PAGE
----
User.new(name: "Goku", job: "Saiyan with a level of over 9000") User.name = "Goku" User.job = "Saiyan with a level of over 9000"
This creates an instance of Goku but does not persist him to the database. It means that the data exists but has not been added to the table. It's like a ball player with no team.
This adds Goku to the database.
Now, this is all well and good, but there is an easier way to do this. The
create method can be used. It combines the
save methods into one. I demonstrate this using the create method to create an instance of muscle and persist it to the muscles database as demonstrated below.
Muscle.create( name: "deltoid", origin: "lateral one-third of the clavicle, acromion, the lower lip of the crest of the spine of the scapula", insertion: "deltoid tuberosity of the humerus", action: "abducts arm; anterior fibers flex & medially rotate the arm; posterior fibers extend & laterally rotate the arm", innervation: "axillary nerve (C5,6)", blood_supply: "posterior circumflex humeral a.", url: "https://cdn-aolkg.nitrocdn.com/JEsNUzsMoDdLqhSXkopLhNFWnBniacqf/assets/images/optimized/rev-5038be8/wp-content/uploads/2014/02/deltoids-muscle-attachments.jpg", bodypart_id: 264 ) => #<Muscle:0x0000564b01685f40 id: 415, name: "deltoid", origin: "lateral one-third of the clavicle, acromion, the lower lip of the crest of the spine of the scapula", insertion: "deltoid tuberosity of the humerus", action: "abducts arm; anterior fibers flex & medially rotate the arm; posterior fibers extend & laterally rotate the arm", innervation: "axillary nerve (C5,6)", blood_supply: "posterior circumflex humeral a.", url: "https://cdn-aolkg.nitrocdn.com/JEsNUzsMoDdLqhSXkopLhNFWnBniacqf/assets/images/optimized/rev-5038be8/wp-content/uploads/2014/02/deltoids-muscle-attachments.jpg", bodypart_id: 264>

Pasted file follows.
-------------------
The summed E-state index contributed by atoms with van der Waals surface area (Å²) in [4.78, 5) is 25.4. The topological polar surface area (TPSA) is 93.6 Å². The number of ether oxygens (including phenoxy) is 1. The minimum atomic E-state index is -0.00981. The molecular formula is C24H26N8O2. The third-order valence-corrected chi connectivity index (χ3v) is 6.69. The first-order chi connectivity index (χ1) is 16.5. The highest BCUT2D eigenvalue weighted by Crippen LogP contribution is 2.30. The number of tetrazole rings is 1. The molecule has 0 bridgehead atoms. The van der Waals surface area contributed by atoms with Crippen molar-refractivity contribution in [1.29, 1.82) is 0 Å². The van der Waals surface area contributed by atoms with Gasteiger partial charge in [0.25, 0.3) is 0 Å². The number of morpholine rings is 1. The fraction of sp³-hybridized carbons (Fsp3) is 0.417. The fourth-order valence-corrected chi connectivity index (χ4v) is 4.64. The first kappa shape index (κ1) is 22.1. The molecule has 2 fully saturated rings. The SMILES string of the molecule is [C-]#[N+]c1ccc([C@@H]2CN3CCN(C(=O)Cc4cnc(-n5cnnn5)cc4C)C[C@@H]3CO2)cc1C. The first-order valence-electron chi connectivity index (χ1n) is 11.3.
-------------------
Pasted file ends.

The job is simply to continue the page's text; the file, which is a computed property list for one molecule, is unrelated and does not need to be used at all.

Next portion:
We have just created a muscle and added it to the database. Note that an id is automatically generated, it is autoincrementing.
Now that we can create rows of data in a table it is imperative that we can access this data. This is the "R" is CRUD which is read. There are many methods here but I will highlight the commonly used ones. Let us use the Muscle model. Think of the database as an array of instances (technically the data from the instances) stored in a table.
Muscle.allreturns a collection with all muscles.
Muscle.firstreturns the first muscle.
Muscle.find(3)returns the muscle with an id number of 3.
Muscle.find_by(name: "deltoid")finds a muscle with the name of deltoid. This can be used for any attribute within that class.
Muscle.where(bodypart_id: 5, action: "flex the knee").order(name: :desc)finds all muscles located in a body part with the identifier of 5 which flex the knee in descending order by name.
We can read and find data in a table now. Let us talk about the "U" in CRUD, update. We can update a single record by attribute(s) using the
deltoid = Muscle.find_by(name: "deltoid") deltoid.update(bodypart_id: 250)
We can also update several records at the same time using the
User.update_all(job: "Super Saiyans with level > 9000")
The "D" is CRUD is delete/destroy. The methods are straightforward. For a single record we can use the
destroy method. For multiple records we can use the